Three outstanding international academics are joining the University of Bristol after being awarded the prestigious Royal Society Wolfson Visiting Fellowship. One of them is the renowned geoscientist Professor Aradhna Tripati from the University of California (UCLA). Aradhna is passionate about fostering diverse voices in sciences and is the founder of the Center for Diverse Leadership in Science at UCLA. We talked to her about her journey into geoscience, diversity and inclusion in the field and her main research priorities during her time at Bristol. (more…)
When you think of the word ‘alumni’ what comes to mind? In casual conversations, and in my research into university-alumni relationships over the last decade, two of the most common responses to this question are: ‘the university only contacts me when they want to ask for money’ and ‘I haven’t really given my university or my alumni status much thought since graduation.’
In my book, I make the case for thinking bigger and bolder about your alumni relationship, from the moment of graduation through the rest of your life.
After graduating from the University with a History of Art degree, Genevieve Schwartz (BA 2012) went on to train as a silversmith. She started working in jewellery design and production, developing her craft at iconic brands such as Vivienne Westwood and Astley Clarke. This year, she took the plunge and started her own business – Genevieve Schwartz Jewellery. She now makes beautifully crafted pieces from her studio in London and most recently, she launched a collection of engagement rings for men. We spoke to her to learn more about life as a creative entrepreneur.
In the UK, an estimated 20 to 40% of all fruit and vegetables grown for human consumption are rejected before they reach the shops. This means that around 9.5 million tonnes of food is thrown away annually. This is mainly because they do not match the supermarkets’ strict cosmetic standards meaning they are not the right colour, shape or size to be deemed attractive for sale.*
Jessica Felton-Page works for Rubies in the Rubble, an ethical food company that fights food waste by using the “unattractive” fruit and vegetables to make beautiful condiments. The company suggests “if we stop wasting food that could have been eaten, the benefit to the planet would be the equivalent of taking 1 in 4 cars off the road.” In 2020 alone, the company cooked 115 tonnes of rejected produce into delicious sauces, rescuing them from going to waste. Their mission is to double that number in the following year.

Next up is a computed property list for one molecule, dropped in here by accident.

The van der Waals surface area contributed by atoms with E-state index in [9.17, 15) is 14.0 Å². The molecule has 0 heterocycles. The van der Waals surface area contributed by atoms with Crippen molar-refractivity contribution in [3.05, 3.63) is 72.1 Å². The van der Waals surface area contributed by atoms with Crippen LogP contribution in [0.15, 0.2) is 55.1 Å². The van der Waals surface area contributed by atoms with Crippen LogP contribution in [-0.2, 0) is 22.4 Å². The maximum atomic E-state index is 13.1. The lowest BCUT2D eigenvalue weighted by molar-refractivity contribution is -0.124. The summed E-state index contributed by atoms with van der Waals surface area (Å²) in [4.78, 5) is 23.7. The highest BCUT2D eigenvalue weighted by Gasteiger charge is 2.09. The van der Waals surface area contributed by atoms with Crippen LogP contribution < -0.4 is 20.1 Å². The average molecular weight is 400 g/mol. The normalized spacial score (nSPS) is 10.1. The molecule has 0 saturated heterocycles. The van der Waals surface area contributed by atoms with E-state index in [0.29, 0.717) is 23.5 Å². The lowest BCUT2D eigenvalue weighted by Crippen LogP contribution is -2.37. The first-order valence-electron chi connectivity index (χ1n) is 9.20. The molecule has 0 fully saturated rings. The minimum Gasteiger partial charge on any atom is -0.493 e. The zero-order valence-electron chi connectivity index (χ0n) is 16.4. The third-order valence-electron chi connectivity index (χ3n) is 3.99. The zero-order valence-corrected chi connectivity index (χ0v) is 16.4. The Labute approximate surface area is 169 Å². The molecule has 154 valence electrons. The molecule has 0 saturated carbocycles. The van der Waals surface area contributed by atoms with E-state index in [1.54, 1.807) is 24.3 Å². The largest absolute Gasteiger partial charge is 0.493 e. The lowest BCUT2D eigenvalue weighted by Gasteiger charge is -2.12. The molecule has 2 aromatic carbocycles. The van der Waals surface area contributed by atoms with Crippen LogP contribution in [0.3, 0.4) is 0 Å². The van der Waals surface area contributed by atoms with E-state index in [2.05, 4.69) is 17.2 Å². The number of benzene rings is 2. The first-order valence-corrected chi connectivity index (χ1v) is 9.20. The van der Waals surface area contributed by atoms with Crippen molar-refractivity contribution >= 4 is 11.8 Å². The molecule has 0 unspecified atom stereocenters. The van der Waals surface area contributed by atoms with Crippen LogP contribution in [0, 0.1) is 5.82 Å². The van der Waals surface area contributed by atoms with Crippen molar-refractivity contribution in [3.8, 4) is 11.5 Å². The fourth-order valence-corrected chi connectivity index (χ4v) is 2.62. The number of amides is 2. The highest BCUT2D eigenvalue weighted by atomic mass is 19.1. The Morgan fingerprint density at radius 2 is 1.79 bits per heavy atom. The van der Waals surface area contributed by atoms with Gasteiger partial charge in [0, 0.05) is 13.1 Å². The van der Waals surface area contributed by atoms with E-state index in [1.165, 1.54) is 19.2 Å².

In early November, Jessica will join a panel discussion on Responsible Businesses, with insights and advice from other career experts in the sustainability profession. Ahead of the event, we spoke to Jessica about her journey from an undergraduate degree in Chemistry to fighting food waste at Rubies in the Rubble and her memories of studying in Bristol. (more…)
Founded by a group of University of Bristol graduates, Young Goat is a clothing and lifestyle brand that’s driven by its values. Since launching in 2019, Young Goat has amassed a loyal fan base (pleasingly referred to as the Herd) and has appeared in publications including GQ and Vanity Fair. As the brand goes from strength to strength, they’re using their platform to raise money for mental health charities in Bristol and beyond.
Throughout Black History Month, Young Goat will be raising money in memory of their friend Olisa Odukwe, who very sadly passed away earlier this year. The Young Goat team will be donating all profits made through sales of a special edition t-shirt to Black Minds Matter, a charity which connects Black individuals and families with free mental health services.
We spoke to one of Young Goat’s founding members, Partnerships Lead Vincent Onuegbu (BA 2018), to hear more about what the brand stands for.